Bat­tle to save forests be­gan in 60s Fight For The Forests By Paul Bense­man, Pot­ton and Bur­ton, $70, hard­back .. ..

Havelock North Village Press - - News - Graeme Bar­row

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What an im­pres­sive book this is — beau­ti­fully put to­gether, well writ­ten, and with many scin­til­lat­ing colour pho­tos. It is also a book which tells how com­mit­ted peo­ple fought for the visual and en­vi­ron­men­tal ben­e­fit of NZ, and won.

The war (for it was a bat­tle fought on many fronts) to save the na­tive forests be­gan in the 1960s with the bat­tle to stop Lake Manapouri be­ing drowned. Other suc­cesses in­cluded were the cre­ation of a World Her­itage Area in South West­land, the sav­ing of most of the beech forests, the es­tab­lish­ment of Pa­paroa Na­tional Park, and the podocarp forests of Pure­ora and Whiri­naki had been saved from the chain­saw.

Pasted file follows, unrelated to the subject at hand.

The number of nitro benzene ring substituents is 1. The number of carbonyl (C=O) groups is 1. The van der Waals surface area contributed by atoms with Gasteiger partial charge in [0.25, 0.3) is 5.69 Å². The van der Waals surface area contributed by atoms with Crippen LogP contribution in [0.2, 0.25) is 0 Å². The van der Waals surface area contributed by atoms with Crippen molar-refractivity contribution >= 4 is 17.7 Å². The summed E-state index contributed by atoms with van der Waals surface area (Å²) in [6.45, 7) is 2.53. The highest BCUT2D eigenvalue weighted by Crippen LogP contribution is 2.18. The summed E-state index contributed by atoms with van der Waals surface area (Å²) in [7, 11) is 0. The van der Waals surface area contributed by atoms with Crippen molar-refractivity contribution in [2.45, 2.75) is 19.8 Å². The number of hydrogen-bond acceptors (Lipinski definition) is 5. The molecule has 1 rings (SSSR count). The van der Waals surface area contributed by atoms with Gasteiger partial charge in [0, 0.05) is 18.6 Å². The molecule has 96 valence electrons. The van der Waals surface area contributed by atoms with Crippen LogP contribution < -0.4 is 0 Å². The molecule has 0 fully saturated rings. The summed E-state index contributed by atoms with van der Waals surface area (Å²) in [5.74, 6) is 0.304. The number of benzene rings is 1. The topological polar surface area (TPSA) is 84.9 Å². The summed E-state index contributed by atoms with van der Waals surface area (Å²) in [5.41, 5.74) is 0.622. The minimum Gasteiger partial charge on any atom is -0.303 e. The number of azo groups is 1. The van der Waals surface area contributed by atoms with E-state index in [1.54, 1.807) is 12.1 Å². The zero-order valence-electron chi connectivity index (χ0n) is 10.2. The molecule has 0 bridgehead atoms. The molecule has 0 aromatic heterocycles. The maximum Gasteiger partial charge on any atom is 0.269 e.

The most in­spir­ing story is the beech forests suc­cess, which only hap­pened when a group of young stu­dents hol­i­dayed in the area and were ap­palled to learn that the forests were to be felled and re­planted with ra­di­ata pine.

The fight was long and dif­fi­cult. Those in favour of the pine plant­ings were en­trenched and com­mit­ted — lo­cal au­thor­i­ties and big busi­ness and state de­part­ments. Some of the com­ments in sup­port of log­ging were fatu­ous in the ex­treme — one was that the dark green of pine was more beau­ti­ful that na­tive bush. An­other, and even more ab­surd, was the claim that 34 va­ri­eties of birds could live in pine forests. But op­po­si­tion swelled — and even­tu­ally the blend of ide­al­ism and re­al­ism won.

And we should all be grate­ful for that. Is there a worse scar on NZ’s “green and pleas­ant land”, to pla­gia­rise English poet Blake, than the ar­eas where the pines have been re­cently logged? That hun­dreds of thou­sands of hectares of beau­ti­ful bush and for­est could have met this fate doesn’t bear think­ing about.

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